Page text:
Thousands of contract workers are employed by different contractors from various parts of the country, in the two bases of the Indian Navy under the Southern Naval Command, in Kochi and Kannur in Kerala. They are recruited for services such as housekeeping, as sanitation workers and for other jobs in the two naval bases. Many of them continue to remain contract workers even after working for twenty years!
The Southern Naval Command Contract Workers Union has highlighted the pathetic condition of these workers at their state conference held on September 10. They have also repeatedly raised their problems with the Deputy Commissioner of Labour (Central).
These contract workers are denied the statutory minimum wages. They have no job security and no social security measures. According to a notification issued by the Union government, they are eligible for wages of Rs 617 per day, which is supposed to be revised every six months. However, workers employed by several contract companies have complained that they are not being paid these wages.
Nor are the workers receiving in their accounts the provident fund (PF) deducted from the workers’ wages by the contractors. According to the workers, the contractors deduct 12% of the wages from the workers. Instead of contributing 13% to their respective PF accounts, the contractors refrain from paying the amount to the accounts. This leads to a 25% loss of monthly earnings of the workers.
The workers are particularly agitated over the fact that the principal employer, the Indian Navy, has persistently refused to address the workers’ concerns and punish the contractors for their failure to fulfil the officially prescribed conditions. Most of the contractors’ companies do not have registered local offices and are not registered with the Central Labour Commissioner Office. In most cases, the contractors and the workers do not get to see each other. The workers are unable to raise their issues with the contractor. The contractors terminate the contracts without providing the workers their due benefits. The union has to undertake the tedious procedure of contacting the contractor, the primary employer (i.e. the Indian Navy) and the regional labour commissioner for settlement of disputes and claims of the workers. The contractor as well as the principal employer repeatedly do not appear for the conciliation proceedings, causing delay in settlement of the workers’ dues.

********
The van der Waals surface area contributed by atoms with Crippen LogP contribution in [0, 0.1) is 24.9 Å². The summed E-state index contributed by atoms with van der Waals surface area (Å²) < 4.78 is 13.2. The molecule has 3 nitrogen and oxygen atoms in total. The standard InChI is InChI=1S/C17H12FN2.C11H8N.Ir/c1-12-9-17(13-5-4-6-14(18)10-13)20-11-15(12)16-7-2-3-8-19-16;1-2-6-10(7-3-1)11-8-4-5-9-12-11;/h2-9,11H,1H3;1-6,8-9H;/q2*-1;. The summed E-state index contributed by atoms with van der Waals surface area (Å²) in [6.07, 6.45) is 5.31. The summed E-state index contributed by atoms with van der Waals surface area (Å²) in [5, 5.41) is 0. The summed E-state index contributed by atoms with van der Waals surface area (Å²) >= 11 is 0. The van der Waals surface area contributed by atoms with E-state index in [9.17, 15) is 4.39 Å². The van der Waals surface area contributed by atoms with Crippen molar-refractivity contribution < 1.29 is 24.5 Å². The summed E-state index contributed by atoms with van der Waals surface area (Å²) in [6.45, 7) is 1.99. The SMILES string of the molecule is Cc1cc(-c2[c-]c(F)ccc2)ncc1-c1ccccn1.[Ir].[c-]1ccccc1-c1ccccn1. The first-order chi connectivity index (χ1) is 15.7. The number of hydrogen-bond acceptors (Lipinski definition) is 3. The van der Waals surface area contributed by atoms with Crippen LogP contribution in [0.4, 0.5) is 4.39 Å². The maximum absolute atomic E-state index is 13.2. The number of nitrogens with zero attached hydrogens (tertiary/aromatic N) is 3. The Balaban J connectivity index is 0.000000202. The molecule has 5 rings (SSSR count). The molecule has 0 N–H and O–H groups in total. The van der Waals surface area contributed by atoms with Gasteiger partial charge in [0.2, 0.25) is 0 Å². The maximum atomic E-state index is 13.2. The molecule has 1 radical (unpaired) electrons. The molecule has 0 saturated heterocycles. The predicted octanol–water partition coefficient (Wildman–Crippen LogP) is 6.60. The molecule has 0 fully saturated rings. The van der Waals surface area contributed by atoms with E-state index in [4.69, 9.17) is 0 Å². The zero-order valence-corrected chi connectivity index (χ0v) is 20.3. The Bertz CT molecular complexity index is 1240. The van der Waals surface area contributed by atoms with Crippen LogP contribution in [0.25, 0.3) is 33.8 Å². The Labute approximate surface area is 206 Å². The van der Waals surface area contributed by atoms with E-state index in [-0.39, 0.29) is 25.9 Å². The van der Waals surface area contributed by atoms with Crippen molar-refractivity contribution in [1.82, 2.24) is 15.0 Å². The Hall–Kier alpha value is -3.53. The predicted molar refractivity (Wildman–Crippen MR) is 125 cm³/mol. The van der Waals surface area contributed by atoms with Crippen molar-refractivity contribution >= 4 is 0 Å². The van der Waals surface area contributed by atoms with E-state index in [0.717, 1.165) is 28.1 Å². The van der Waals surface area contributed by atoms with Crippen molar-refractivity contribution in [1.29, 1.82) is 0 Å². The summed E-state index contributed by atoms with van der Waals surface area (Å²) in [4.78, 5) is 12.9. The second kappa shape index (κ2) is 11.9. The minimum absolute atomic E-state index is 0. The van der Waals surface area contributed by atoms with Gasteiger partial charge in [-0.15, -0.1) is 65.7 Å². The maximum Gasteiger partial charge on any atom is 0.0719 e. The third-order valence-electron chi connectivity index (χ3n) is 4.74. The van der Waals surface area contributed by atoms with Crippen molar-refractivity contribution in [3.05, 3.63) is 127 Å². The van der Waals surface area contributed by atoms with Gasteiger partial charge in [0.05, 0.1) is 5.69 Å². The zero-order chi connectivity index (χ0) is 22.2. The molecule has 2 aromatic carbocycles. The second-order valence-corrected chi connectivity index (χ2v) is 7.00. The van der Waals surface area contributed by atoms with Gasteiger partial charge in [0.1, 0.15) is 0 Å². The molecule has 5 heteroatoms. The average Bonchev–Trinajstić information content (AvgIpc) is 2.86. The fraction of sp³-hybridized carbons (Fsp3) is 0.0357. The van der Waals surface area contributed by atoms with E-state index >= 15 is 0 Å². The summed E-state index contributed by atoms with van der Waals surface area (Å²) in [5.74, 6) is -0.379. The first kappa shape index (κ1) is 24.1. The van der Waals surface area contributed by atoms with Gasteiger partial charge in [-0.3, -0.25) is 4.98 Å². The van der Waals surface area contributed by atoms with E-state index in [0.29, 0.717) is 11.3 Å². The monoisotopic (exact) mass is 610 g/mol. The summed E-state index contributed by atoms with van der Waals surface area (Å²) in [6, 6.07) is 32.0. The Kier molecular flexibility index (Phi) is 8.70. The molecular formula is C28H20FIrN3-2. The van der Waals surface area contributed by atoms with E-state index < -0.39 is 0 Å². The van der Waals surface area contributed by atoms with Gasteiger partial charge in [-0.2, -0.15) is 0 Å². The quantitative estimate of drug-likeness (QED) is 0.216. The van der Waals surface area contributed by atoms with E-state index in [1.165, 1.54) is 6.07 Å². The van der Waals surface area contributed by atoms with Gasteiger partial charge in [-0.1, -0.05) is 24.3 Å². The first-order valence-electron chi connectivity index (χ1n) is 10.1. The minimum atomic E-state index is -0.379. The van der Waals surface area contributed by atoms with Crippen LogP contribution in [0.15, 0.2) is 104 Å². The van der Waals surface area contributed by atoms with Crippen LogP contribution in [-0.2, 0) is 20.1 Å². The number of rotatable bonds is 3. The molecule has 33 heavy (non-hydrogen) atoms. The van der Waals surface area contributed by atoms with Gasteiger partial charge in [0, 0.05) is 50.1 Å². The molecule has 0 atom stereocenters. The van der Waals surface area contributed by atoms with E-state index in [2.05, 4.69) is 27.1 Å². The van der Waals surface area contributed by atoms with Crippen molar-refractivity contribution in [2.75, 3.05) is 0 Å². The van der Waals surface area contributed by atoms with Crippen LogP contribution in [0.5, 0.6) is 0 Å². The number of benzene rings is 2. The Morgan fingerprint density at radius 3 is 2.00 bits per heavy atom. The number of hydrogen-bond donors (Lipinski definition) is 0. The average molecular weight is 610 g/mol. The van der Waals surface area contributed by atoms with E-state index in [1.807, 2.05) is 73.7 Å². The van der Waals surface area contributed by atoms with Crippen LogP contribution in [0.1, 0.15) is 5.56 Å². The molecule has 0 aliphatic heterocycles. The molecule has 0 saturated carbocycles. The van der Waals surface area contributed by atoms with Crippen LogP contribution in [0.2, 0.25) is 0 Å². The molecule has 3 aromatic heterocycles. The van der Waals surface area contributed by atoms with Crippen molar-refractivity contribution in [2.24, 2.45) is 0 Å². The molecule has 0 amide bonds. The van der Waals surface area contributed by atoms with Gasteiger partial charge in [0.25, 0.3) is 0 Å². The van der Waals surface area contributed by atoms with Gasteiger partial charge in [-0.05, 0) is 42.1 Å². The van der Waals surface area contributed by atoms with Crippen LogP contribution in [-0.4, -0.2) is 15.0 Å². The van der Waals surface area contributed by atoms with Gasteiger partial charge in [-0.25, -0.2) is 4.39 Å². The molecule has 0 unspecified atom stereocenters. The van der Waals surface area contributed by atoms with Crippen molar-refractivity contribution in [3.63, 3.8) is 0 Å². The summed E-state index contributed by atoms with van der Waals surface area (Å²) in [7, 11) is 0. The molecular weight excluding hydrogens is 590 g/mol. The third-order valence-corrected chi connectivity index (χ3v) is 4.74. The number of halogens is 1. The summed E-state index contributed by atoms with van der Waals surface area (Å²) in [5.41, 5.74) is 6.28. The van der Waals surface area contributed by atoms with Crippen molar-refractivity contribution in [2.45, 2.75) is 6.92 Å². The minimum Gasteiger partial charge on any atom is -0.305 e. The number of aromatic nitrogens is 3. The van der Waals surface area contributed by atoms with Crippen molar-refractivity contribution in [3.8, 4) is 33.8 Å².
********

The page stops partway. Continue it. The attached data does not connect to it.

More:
The agitated workers have requested the principal employer, the Indian Navy, to pay the workers as per the Contract Labour Regulations and Abolition Act, Section 21(4), if the contractor fails to pay the wages on time. They have also resolved to carry out a sustained struggle demanding living wages, implementation of a bonus act and are urging the Navy to prosecute the contractor companies.